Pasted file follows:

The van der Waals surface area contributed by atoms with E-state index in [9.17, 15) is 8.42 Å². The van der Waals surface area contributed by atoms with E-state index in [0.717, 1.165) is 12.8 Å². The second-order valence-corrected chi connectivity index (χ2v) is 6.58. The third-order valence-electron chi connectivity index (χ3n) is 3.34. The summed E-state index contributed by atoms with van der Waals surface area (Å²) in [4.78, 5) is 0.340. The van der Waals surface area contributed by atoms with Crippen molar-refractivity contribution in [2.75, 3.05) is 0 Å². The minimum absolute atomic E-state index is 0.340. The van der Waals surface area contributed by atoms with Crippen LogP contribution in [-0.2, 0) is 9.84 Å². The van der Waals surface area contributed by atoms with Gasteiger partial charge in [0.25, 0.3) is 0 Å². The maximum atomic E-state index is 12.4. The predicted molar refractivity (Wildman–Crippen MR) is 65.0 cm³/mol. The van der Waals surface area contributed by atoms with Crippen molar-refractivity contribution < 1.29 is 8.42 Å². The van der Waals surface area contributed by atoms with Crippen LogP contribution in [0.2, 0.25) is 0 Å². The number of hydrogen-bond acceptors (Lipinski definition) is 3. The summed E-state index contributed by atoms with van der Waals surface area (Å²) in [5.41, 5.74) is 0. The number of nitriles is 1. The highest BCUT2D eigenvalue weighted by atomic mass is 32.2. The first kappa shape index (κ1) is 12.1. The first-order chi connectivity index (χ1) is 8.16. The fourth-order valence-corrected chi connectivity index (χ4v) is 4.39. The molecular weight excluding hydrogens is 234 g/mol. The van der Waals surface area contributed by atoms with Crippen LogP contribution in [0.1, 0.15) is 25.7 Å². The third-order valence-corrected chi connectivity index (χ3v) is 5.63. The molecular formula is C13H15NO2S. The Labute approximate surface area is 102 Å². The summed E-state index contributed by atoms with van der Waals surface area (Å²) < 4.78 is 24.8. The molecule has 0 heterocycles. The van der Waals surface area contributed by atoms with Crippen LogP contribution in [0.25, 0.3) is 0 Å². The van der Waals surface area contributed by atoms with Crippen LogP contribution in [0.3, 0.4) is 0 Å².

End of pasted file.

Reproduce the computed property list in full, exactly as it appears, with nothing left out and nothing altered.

The van der Waals surface area contributed by atoms with E-state index in [9.17, 15) is 8.42 Å². The van der Waals surface area contributed by atoms with E-state index in [0.717, 1.165) is 12.8 Å². The second-order valence-corrected chi connectivity index (χ2v) is 6.58. The third-order valence-electron chi connectivity index (χ3n) is 3.34. The summed E-state index contributed by atoms with van der Waals surface area (Å²) in [4.78, 5) is 0.340. The van der Waals surface area contributed by atoms with Crippen molar-refractivity contribution in [2.75, 3.05) is 0 Å². The minimum absolute atomic E-state index is 0.340. The van der Waals surface area contributed by atoms with Crippen LogP contribution in [-0.2, 0) is 9.84 Å². The van der Waals surface area contributed by atoms with Gasteiger partial charge in [0.25, 0.3) is 0 Å². The maximum atomic E-state index is 12.4. The predicted molar refractivity (Wildman–Crippen MR) is 65.0 cm³/mol. The van der Waals surface area contributed by atoms with Crippen molar-refractivity contribution < 1.29 is 8.42 Å². The van der Waals surface area contributed by atoms with Crippen LogP contribution in [0.2, 0.25) is 0 Å². The number of hydrogen-bond acceptors (Lipinski definition) is 3. The summed E-state index contributed by atoms with van der Waals surface area (Å²) in [5.41, 5.74) is 0. The number of nitriles is 1. The highest BCUT2D eigenvalue weighted by atomic mass is 32.2. The first kappa shape index (κ1) is 12.1. The first-order chi connectivity index (χ1) is 8.16. The fourth-order valence-corrected chi connectivity index (χ4v) is 4.39. The molecular weight excluding hydrogens is 234 g/mol. The van der Waals surface area contributed by atoms with Crippen LogP contribution in [0.1, 0.15) is 25.7 Å². The third-order valence-corrected chi connectivity index (χ3v) is 5.63. The molecular formula is C13H15NO2S. The Labute approximate surface area is 102 Å². The summed E-state index contributed by atoms with van der Waals surface area (Å²) < 4.78 is 24.8. The molecule has 0 heterocycles. The van der Waals surface area contributed by atoms with Crippen LogP contribution in [0.25, 0.3) is 0 Å². The van der Waals surface area contributed by atoms with Crippen LogP contribution in [0.3, 0.4) is 0 Å².